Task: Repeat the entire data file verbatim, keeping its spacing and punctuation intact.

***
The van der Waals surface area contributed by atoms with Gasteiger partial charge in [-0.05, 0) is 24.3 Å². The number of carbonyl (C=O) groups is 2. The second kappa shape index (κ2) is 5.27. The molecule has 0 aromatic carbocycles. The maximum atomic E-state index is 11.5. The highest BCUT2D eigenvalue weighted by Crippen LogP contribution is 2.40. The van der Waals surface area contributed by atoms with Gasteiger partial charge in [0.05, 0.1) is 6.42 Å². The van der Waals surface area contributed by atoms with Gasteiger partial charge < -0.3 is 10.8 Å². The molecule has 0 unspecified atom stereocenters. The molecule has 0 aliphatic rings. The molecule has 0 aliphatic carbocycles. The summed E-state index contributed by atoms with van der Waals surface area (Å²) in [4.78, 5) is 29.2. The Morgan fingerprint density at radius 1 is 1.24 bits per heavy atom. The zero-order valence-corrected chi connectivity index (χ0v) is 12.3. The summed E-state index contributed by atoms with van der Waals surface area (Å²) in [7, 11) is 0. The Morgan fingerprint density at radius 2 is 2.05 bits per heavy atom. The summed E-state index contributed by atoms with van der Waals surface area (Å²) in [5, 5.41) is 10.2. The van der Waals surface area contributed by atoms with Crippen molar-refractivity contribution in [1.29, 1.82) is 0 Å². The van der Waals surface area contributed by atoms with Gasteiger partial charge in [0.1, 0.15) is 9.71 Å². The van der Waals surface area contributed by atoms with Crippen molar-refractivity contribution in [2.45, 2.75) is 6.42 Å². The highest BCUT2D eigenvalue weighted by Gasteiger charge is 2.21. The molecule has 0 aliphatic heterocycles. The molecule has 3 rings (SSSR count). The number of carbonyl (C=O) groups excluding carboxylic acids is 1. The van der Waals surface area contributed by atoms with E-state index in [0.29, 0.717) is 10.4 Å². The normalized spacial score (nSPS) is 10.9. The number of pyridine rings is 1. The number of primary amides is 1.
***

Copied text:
The van der Waals surface area contributed by atoms with Gasteiger partial charge in [-0.05, 0) is 24.3 Å². The number of carbonyl (C=O) groups is 2. The second kappa shape index (κ2) is 5.27. The molecule has 0 aromatic carbocycles. The maximum atomic E-state index is 11.5. The highest BCUT2D eigenvalue weighted by Crippen LogP contribution is 2.40. The van der Waals surface area contributed by atoms with Gasteiger partial charge in [0.05, 0.1) is 6.42 Å². The van der Waals surface area contributed by atoms with Gasteiger partial charge < -0.3 is 10.8 Å². The molecule has 0 unspecified atom stereocenters. The molecule has 0 aliphatic rings. The molecule has 0 aliphatic carbocycles. The summed E-state index contributed by atoms with van der Waals surface area (Å²) in [4.78, 5) is 29.2. The Morgan fingerprint density at radius 1 is 1.24 bits per heavy atom. The zero-order valence-corrected chi connectivity index (χ0v) is 12.3. The summed E-state index contributed by atoms with van der Waals surface area (Å²) in [7, 11) is 0. The Morgan fingerprint density at radius 2 is 2.05 bits per heavy atom. The summed E-state index contributed by atoms with van der Waals surface area (Å²) in [5, 5.41) is 10.2. The van der Waals surface area contributed by atoms with Crippen molar-refractivity contribution in [1.29, 1.82) is 0 Å². The van der Waals surface area contributed by atoms with Gasteiger partial charge in [0.1, 0.15) is 9.71 Å². The van der Waals surface area contributed by atoms with Crippen molar-refractivity contribution in [2.45, 2.75) is 6.42 Å². The highest BCUT2D eigenvalue weighted by Gasteiger charge is 2.21. The molecule has 0 aliphatic heterocycles. The molecule has 3 rings (SSSR count). The number of carbonyl (C=O) groups excluding carboxylic acids is 1. The van der Waals surface area contributed by atoms with E-state index in [0.29, 0.717) is 10.4 Å². The normalized spacial score (nSPS) is 10.9. The number of pyridine rings is 1. The number of primary amides is 1.